MS HOLLONDS: Is it the public we need to persuade before politicians can be persuaded?
MR WEATHERILL: Absolutely. Politicians follow the public. I mean you know, can I give you an example, a recent example of the last major social reform, was the National Disability Insurance Scheme. And the reason that campaign succeeded, because I remember being a disability minister back in 2004 and if you told me that we'd end up with a National Disability Insurance Scheme with double the amount of funding, I would have laughed because we were just so far down the food chain. You know it was – if you were a minister for disability that was handed to the lowliest minister in the cabinet. But what the sector did, is they united around a single campaign, where they had a single ask that resonated with, not only their own constituencies, so they had a – in fact it was a very powerful set of voices that were raised from people, with disabilities and their carers. But the broader community then brought into that idea and they managed to then enlist the support of the whole of the political process. Labour and Liberal, it was a bipartisan reform at the end of the day. And that's the style of approach that we need to recreate if we're going to be successful in early childhood.
MS HOLLONDS: Yes, yes. Jay before we go to how we do that, what are the elements of actually achieving the change that you want to see. I might just go to some questions – we've already got, quite a lot of questions on the board here.
MR WEATHERILL: Sure.
MS HOLLONDS: And I might actually go straight to some of those. So and one of them goes to these children centres in South Australia which you would know intimately. Let me go to that one first. ‘Children centres in South Australia are doing their best to remain integrated and provide quality programs and activities including the CAThS services. However, after the child completes their year of preschool, there is often a lack of support for families and children in the education system.’ So this goes to one of the issues that I think – that has emerged that powerful though it is as you say to do a lot up to the age of five, it doesn't actually inoculate the child for the rest of their lives. Basically, we need whatever system's created to continue to support the child and the family ongoing through school.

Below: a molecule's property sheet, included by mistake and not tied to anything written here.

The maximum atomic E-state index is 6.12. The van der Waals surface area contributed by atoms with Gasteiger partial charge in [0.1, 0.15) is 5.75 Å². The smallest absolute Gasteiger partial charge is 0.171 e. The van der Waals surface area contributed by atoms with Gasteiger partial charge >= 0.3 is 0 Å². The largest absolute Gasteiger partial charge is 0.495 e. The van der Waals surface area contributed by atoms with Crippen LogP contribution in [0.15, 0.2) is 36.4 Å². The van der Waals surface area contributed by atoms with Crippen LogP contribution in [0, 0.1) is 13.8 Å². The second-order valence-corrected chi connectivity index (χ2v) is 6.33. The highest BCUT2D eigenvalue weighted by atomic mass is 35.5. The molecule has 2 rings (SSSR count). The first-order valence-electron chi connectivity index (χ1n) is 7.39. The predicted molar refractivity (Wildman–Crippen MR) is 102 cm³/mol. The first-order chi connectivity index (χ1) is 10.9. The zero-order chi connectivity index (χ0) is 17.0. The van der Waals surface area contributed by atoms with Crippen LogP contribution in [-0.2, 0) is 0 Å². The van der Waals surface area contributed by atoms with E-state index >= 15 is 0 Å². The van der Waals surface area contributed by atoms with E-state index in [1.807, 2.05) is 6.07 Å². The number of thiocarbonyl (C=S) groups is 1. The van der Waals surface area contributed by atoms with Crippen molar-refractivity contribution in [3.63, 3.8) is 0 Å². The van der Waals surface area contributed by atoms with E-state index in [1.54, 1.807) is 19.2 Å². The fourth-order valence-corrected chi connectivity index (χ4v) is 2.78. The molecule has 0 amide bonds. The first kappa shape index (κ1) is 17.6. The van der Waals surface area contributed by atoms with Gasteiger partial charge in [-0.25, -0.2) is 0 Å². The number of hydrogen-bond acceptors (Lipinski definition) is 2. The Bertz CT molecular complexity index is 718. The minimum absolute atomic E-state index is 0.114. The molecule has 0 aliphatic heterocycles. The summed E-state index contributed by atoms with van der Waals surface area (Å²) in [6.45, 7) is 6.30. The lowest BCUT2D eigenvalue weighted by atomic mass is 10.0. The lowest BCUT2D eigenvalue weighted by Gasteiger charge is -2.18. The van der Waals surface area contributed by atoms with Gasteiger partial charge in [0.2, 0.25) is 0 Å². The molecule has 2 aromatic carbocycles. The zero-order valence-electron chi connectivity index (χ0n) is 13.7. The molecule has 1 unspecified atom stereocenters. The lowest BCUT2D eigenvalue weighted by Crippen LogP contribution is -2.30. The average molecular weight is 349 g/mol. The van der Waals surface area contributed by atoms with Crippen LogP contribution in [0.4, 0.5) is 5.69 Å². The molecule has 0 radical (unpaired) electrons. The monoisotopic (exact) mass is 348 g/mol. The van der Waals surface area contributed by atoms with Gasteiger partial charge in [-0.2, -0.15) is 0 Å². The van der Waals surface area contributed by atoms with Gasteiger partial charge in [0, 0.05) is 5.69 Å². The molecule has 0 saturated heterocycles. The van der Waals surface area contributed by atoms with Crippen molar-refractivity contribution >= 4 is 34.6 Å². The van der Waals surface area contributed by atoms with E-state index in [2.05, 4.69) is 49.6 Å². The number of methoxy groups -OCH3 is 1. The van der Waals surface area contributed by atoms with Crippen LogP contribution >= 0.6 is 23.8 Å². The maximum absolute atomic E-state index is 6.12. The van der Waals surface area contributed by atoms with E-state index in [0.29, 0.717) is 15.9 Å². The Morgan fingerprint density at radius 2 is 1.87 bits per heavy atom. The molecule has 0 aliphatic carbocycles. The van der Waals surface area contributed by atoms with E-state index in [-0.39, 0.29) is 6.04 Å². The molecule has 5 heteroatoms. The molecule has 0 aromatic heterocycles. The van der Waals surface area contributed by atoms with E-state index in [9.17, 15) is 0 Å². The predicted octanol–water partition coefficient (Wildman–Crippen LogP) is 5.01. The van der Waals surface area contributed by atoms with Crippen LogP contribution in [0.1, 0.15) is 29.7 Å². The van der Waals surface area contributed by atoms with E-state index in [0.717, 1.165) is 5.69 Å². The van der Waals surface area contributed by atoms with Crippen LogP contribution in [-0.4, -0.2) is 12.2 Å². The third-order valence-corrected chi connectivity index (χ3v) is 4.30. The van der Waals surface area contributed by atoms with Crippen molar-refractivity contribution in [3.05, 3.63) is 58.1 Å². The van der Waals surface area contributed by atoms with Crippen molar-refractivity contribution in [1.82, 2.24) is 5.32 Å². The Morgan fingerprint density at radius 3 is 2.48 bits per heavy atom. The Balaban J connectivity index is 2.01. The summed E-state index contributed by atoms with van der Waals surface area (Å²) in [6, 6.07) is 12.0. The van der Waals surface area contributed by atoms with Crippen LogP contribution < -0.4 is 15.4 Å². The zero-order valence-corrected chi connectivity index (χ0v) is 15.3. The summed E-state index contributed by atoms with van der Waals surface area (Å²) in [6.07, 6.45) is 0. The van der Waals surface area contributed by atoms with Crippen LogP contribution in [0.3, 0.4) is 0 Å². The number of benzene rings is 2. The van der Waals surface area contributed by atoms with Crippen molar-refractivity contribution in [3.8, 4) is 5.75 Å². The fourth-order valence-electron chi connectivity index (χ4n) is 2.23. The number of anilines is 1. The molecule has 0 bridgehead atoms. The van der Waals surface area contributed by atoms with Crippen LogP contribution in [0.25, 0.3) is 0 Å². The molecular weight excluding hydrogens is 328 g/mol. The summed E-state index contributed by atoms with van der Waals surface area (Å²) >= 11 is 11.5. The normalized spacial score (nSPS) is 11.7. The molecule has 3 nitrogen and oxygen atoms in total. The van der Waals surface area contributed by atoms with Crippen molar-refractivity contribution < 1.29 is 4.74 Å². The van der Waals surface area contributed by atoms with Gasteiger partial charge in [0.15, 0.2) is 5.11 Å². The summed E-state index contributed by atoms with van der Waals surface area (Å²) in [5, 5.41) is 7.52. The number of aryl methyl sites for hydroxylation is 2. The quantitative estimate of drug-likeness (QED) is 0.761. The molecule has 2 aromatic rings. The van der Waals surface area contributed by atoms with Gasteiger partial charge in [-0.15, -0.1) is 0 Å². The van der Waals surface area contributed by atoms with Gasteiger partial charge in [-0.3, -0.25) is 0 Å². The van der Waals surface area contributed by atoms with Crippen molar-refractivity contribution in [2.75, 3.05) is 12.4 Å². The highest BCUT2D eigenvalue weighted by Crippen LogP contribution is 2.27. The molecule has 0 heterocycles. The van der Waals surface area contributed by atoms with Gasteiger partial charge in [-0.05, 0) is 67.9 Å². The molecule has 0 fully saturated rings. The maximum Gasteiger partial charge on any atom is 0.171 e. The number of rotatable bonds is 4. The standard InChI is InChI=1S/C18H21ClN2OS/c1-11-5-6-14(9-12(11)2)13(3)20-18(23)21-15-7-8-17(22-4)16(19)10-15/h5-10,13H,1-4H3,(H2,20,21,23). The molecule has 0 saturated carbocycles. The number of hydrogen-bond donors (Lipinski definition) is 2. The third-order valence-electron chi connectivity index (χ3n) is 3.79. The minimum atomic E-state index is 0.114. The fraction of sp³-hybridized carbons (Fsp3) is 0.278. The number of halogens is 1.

MR WEATHERILL: Of course.
MS HOLLONDS: I think that's what this questioner is going to. What would you say to that?
MR WEATHERILL: Yeah look, well I suppose, I mean I'm not sort of here to suggest that the South Australian system was perfect but by any means, it was, in a sense, we acted on that report of Fraser Mustard back in 2008, which called for children centres for early childhood development and parenting. So are they are very much about creating, not just a relationship with the child, but also a relationship with the parent, so they are about changing and supporting parents to be the best parents they could be as well. Which then become – it doesn't cease at five, this becomes a – these skills and capabilities travel with the parent, with that child for the rest of their life and with other children of course.
So look it is true, I mean I suppose we're just trying to solve one problem at a time here. I think that the urgent – if you had to choose and you had a dollar of extra expenditure or you had an hour of time and you wanted to allocate it to the thing that was going to make the most difference, I think you'd allocate it to the first five years. And one of the – I think one of the failings of the children centres, as we construct them, is that there was – there was a missing hole in the centre and that was the childcare system, which sat with the Commonwealth.